Rainbow Mountain, also known as Vinicuna, is a relatively new tourist destination and a must on a 3-months in South America itinerary. If you like a little challenge and adventure, plan a trip to Rainbow Mountain! It’s a full-day trip from Cusco and the journey through the Andes is jaw-droppingly stunning. My nose was pressed to the window as we passed through minuscule Andean towns and watched llamas grazing on the hillsides. The blizzard on the hike down from the summit was unexpected!
Lake Titicaca: the Islands of Uros, Amantani & Taquile
Lake Titicaca, the highest navigable lake in the world, is definitely worth adding to any South America itinerary. Head to Puno, and from there book either a day trip or an overnight homestay on one of the islands.
If you are looking to stay with a family, read this post on what to expect in a homestay on Amantani Island.
Uros, the closest island to Puno is worth a visit if you only have a short amount of time. Taquile is quite a long boat ride away but much less visited. Read about travelling to both of these islands: Islas Uros and Taquile: Step Back in Time.
3. South America Travel Route: Border Crossing Peru to Bolivia
Getting from one destination to the next requires careful consideration on a South America travel route. I really wanted to cross the border solo by taking public buses but in the end, decided on Bolivia Hop. The organized bus service called Bolivia Hop picks up passengers in Puno, facilitates the border crossing from Peru into Bolivia and drops everyone off in La Paz.
4.South America Travel Route: Bolivia
Isla del Sol, Bolivia
After visiting Lake Titicaca from the Peru side, Copacabana on the shores of Lake Titicaca was the first stop in Bolivia with Bolivia Hop. There was enough time in little hippie town to scrounge up a bite to eat and take a boat to Isla del Sol, the birthplace of the sun. Inca ruins, tiny villages, terraced field and witnessing rural life are all highlights as you hike from one side of the island to the other.
I flew from La Paz to Sucre, Bolivia to start Spanish school.
All through my travels in Central and South America, I have enrolled in Spanish language schools and lived with families to enhance the immersion experience.
Sucre was no different. Living in a family compound was a great chance to improve my Spanish, gain a different perspective on life in Bolivia and stay in one place for ten days on this South America itinerary.
After researching how to book a tour across the Uyuni Salt Flats, I booked my tour in Sucre. There are plenty of tour operators in Uyuni and it is possible to book a tour with a tour operator in Uyuni once you arrive.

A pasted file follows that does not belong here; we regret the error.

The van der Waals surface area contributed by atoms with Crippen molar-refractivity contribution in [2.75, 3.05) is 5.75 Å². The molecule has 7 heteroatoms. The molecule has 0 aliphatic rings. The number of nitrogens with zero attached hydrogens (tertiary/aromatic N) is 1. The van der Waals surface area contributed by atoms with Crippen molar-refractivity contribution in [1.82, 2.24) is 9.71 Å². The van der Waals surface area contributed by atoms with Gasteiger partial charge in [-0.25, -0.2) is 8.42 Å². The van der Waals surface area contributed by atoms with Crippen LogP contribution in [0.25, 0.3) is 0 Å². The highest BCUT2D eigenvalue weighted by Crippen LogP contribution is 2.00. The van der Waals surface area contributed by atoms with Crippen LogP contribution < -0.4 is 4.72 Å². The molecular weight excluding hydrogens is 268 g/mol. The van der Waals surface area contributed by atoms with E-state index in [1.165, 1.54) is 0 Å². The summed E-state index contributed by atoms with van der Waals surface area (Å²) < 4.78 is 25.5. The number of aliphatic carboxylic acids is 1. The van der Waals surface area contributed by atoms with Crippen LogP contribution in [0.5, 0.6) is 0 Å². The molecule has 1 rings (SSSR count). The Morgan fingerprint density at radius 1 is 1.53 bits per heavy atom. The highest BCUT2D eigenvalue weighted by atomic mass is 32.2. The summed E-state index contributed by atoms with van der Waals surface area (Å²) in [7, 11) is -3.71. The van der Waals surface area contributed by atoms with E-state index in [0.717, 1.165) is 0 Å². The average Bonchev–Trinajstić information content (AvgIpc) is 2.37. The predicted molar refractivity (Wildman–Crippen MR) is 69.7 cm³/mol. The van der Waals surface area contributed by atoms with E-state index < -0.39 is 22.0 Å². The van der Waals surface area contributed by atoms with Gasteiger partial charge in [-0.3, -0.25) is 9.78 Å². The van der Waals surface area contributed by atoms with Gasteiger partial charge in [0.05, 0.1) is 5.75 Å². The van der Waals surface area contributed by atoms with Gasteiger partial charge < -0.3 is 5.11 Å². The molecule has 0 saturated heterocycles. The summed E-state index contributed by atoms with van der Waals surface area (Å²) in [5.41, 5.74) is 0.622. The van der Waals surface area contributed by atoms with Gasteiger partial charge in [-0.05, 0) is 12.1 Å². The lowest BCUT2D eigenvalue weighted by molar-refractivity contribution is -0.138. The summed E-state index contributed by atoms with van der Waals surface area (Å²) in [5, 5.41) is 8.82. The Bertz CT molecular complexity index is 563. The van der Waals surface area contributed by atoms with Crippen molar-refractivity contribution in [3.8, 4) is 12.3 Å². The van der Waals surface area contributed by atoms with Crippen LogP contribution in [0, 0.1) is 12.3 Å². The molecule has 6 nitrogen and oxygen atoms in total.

The local bus from Sucre to Uyuni is an 8-hour bus ride through very unfamiliar lunar type landscapes. There was absolutely nowhere to go to the bathroom, except a rock at the side of the road which was deemed a bathroom stop. I declined.
I was not overly impressed with Uyuni. I would not recommend Uyuni except as a starting point for the Salt Flats tour.
The Salar de Uyuni, Bolivia
If you have time, this is a must on a South America itinerary. The largest salt flats in the world, the Uyuni Salt Flats, was a non-negotiable for me on this South America travel route. The unique landscape of infinite whiteness, the lack of perspective and standing on an ancient, ocean floor are unforgettable experiences.
It is possible to do a day tour from Uyuni. Choosing a 3 day-2 night tour to cross the Salt Flats and the uninhabited desert and mountainous landscapes that cover the southwest corner of Bolivia is quite the adventure. Geysers, flamingoes, overnight in a salt hotel. Yes, these highlights are all part of the tour. Could backpacking in South America get any better?
5. South America Travel Route: Border Crossing Bolivia to Chile
On this part of the South America itinerary, one has to decide to cross into Chile or return to Uyuni.
On the 3-day 2-night Uyuni Salt Flat Tour, there is an option to be dropped off at the Chilean border. There is a shuttle from Chile that picks you up in Bolivia, facilitates the border crossing into Chile and drives you to San Pedro de Atacama.
Some passengers decided en route that they were not up for the long drive back to Uyuni. The landscapes are outstanding but it is a long, rough ride. At the last minute, they were able to pay and join the group crossing the border.